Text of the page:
Angela Guerrero, Stockholm University and Malika Virah-Sawmy, Humboldt University of Berlin Soy may have a pretty innocuous reputation thanks to its association with vegan food and meat alternatives. But don’t be fooled – crops of this pale legume are behind much of Brazil’s epidemic of deforestation. Since 2000, Brazil has doubled its total area ofContinue reading “Demand for meat is driving deforestation in Brazil – changing the soy industry could stop it”
Jim Radford, Deakin University Our planet is on the precipice of a sixth mass extinction event. But unlike the five previous mass extinctions, this one is man-made: a global biodiversity crisis in which species are disappearing three to 12 times faster than the “normal” rate of extinction. Australia is not immune from this crisis. InContinue reading “A global juggling act: feeding the world, saving species”
Phillip Baker, Deakin University; Mark Lawrence, Deakin University, and Priscila Machado, Deakin University Humans (and our ancestors) have been processing food for at least 1.8 million years. Roasting, drying, grinding and other techniques made food more nutritious, durable and tasty. This helped our ancestors to colonise diverse habitats, and then develop settlements and civilisations. ManyContinue reading “The rise of ultra-processed foods and why they’re really bad for our health”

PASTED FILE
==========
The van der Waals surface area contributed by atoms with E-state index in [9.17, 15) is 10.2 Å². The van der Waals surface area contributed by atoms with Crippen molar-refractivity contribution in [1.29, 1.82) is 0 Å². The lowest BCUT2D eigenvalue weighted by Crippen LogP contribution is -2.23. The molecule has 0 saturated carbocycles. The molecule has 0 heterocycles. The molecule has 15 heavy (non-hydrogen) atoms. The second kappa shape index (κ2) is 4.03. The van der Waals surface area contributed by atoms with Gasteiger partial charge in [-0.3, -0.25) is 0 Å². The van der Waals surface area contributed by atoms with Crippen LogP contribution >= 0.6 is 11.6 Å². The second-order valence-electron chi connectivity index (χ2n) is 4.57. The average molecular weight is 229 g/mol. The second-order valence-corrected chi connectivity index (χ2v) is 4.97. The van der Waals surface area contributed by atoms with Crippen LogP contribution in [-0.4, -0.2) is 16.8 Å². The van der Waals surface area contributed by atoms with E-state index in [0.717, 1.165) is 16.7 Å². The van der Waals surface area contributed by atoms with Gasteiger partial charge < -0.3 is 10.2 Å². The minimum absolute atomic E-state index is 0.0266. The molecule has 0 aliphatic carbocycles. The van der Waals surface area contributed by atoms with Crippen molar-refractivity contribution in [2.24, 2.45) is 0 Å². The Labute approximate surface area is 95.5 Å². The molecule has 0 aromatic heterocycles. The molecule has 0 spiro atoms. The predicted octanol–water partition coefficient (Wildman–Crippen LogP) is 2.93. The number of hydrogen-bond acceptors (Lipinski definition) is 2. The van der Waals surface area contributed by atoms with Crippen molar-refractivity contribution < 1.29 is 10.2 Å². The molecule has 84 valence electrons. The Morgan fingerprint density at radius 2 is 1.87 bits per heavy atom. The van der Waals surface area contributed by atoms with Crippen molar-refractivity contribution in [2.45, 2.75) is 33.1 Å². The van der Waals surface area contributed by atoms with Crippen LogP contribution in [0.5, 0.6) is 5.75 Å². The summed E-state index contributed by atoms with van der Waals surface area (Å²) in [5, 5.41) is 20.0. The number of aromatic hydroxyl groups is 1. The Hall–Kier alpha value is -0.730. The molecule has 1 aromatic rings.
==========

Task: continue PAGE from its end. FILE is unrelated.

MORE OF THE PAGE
If we all woke up vegan in 2050, we would require less cropland than we did in the year 2000. This could allow us to “reforest” an area around the size of the entire Amazon rainforest – somehow fitting considering 70-80% of deforestation in the Amazon is due to the livestock industry.
Terry Sunderland, University of British Columbia As the global population has doubled to 7.8 billion in about 50 years, industrial agriculture has increased the output from fields and farms to feed humanity. One of the negative outcomes of this transformation has been the extreme simplification of ecological systems, with complex multi-functional landscapes converted to vastContinue reading “How our food choices cut into forests and put us closer to viruses”
Although the world is highly complex, every person can make a difference. That previous sentence almost sounds like a cliche right? Really it’s not. If every person on the planet made a few simple lifestyle changes, it would result in less demand on land and resources and soften the impact of deforestation on endangered species.Continue reading “The Counterpunch: The easy consumer solutions that fight animal extinction and deforestation”